Background Unscheduled visits to emergency departments (ED) have increased in the UK in recent years. Children who are repeat attenders are relatively understudied.
Aims To describe the sociodemographic and clinical characteristics of preschoolers who attend ED a large District General Hospital.
Method/study design Observational study analysing routinely collected ED operational data. Children attending four or more visits per year were considered as ‘frequent attenders’. Poisson regression was used with demographic details (age, sex, ethnicity, sociodemographic status) to predict number of attendances seen in the year. We further analysed detailed diagnostic characteristics of a random sample of 10% of attendees.
Main findings 10 169 patients visited in the 12-month period with 16 603 attendances. 655 individuals attended on 3335 occasions. 6.4% of this population accounted for 20.1% of total visits. In the 10% sample, there were 304 attendances, and 69 (23%) had an underlying chronic long-standing illness (CLSI). This group were 2.4 times more likely to be admitted as inpatients compared with those without such conditions, median length of stay of 6.2 hours versus 2.5 hours (p=NS).
Conclusions Frequent ED attenders fall broadly into two distinct clinical groups: those who habitually return with self-limiting conditions and those with or without exacerbation of underlying CLSI. Both groups may be amenable to both additional nursing and other forms of community support to enhance self-care and continuity of care. Further research is required to increase our understanding of specific individual family and health system factors that predict repeat attendance in this age group.
Harron K, Gilbert R, Cromwell D, et al. International comparison of emergency hospital use for infants: data linkage cohort study in Canada and England
BMJ Qual Saf Published Online First: 12 June 2017. doi: 10.1136/bmjqs-2016-006253
Abstract Objectives To compare emergency hospital use for infants in Ontario (Canada) and England. Methods We conducted a population-based data linkage study in infants born ≥34 weeks’ gestation between 2010 and 2013 in Ontario (n=253 930) and England (n=1 361 128). Outcomes within 12 months of postnatal discharge were captured in hospital records. The primary outcome was all-cause unplanned admissions. Secondary outcomes included emergency department (ED) visits, any unplanned hospital contact (either ED or admission) and mortality. Multivariable regression was used to evaluate risk factors for infant admission. Results The percentage of infants with ≥1 unplanned admission was substantially lower in Ontario (7.9% vs 19.6% in England) while the percentage attending ED but not admitted was higher (39.8% vs 29.9% in England). The percentage of infants with any unplanned hospital contact was similar between countries (42.9% in Ontario, 41.6% in England) as was mortality (0.05% in Ontario, 0.06% in England). Infants attending ED were less likely to be admitted in Ontario (7.3% vs 26.2%), but those who were admitted were more likely to stay for ≥1 night (94.0% vs 55.2%). The strongest risk factors for admission were completed weeks of gestation (adjusted OR for 34–36 weeks vs 39+ weeks: 2.44; 95% CI 2.29 to 2.61 in Ontario and 1.66; 95% CI 1.62 to 1.70 in England) and young maternal age. Conclusions Children attending ED in England were much more likely to be admitted than those in Ontario. The tendency towards more frequent, shorter admissions in England could be due to more pressure to admit within waiting time targets, or less availability of paediatric expertise in ED. Further evaluations should consider where best to focus resources, including in-hospital, primary care and paediatric care in the community.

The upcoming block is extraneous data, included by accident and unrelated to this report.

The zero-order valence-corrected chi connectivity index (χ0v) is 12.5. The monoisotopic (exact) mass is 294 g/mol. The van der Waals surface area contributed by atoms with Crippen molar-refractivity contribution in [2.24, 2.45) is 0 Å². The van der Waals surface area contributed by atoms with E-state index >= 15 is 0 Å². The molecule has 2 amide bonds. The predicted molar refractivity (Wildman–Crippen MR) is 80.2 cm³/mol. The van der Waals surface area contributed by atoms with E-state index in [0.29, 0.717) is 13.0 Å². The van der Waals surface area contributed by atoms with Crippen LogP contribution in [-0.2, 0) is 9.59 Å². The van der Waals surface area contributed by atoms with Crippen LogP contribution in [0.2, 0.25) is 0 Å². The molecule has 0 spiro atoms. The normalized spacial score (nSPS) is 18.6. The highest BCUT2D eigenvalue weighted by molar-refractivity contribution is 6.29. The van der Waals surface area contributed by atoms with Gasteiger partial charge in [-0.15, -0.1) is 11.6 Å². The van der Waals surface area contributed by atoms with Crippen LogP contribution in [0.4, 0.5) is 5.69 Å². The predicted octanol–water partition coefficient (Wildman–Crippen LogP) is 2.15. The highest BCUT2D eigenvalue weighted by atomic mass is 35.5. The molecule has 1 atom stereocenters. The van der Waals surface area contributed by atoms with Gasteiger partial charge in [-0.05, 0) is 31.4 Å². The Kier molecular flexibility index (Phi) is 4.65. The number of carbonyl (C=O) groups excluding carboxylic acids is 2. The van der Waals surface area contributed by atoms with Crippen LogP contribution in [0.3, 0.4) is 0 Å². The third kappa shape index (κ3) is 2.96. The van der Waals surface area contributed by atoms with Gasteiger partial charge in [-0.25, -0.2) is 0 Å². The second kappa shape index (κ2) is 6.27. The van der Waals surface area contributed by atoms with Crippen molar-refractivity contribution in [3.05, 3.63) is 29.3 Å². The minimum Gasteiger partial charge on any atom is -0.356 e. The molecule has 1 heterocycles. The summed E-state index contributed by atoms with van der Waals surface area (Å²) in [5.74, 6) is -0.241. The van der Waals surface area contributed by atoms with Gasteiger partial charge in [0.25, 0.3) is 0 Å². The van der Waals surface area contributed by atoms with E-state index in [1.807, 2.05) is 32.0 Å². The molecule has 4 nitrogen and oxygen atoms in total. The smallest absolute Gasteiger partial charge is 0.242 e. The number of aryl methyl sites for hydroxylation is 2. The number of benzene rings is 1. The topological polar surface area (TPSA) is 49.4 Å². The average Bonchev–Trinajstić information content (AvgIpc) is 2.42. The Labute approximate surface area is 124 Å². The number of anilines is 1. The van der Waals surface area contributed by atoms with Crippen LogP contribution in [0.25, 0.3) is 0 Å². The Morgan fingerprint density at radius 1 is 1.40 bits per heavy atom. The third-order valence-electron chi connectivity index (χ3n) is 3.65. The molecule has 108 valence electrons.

Child abuse remains a national epidemic that has detrimental effects if unnoticed in the clinical setting | Journal of Trauma and Acute Care Surgery
Background: Extreme cases of child abuse, or non-accidental trauma (NAT), have large financial burdens associated with them due to treatment costs and long-term effects of abuse. Clinicians that have additional training and experience with pediatric trauma are better equipped to detect signs of NAT and have more experience reporting it. This additional training and experience can be measured by using the American College of Surgeons (ACS) Pediatric Trauma Verification. It is hypothesized that ACS verified Pediatric Trauma Centers (vPTCs) have an increased prevalence of NAT due to this additional experience and training when relative to non-ACS vPTCs.
Conclusions: The greater prevalence of NAT at vPTCs likely represents a more accurate measure of NAT among pediatric trauma patients, likely due to more experience and training of clinicians.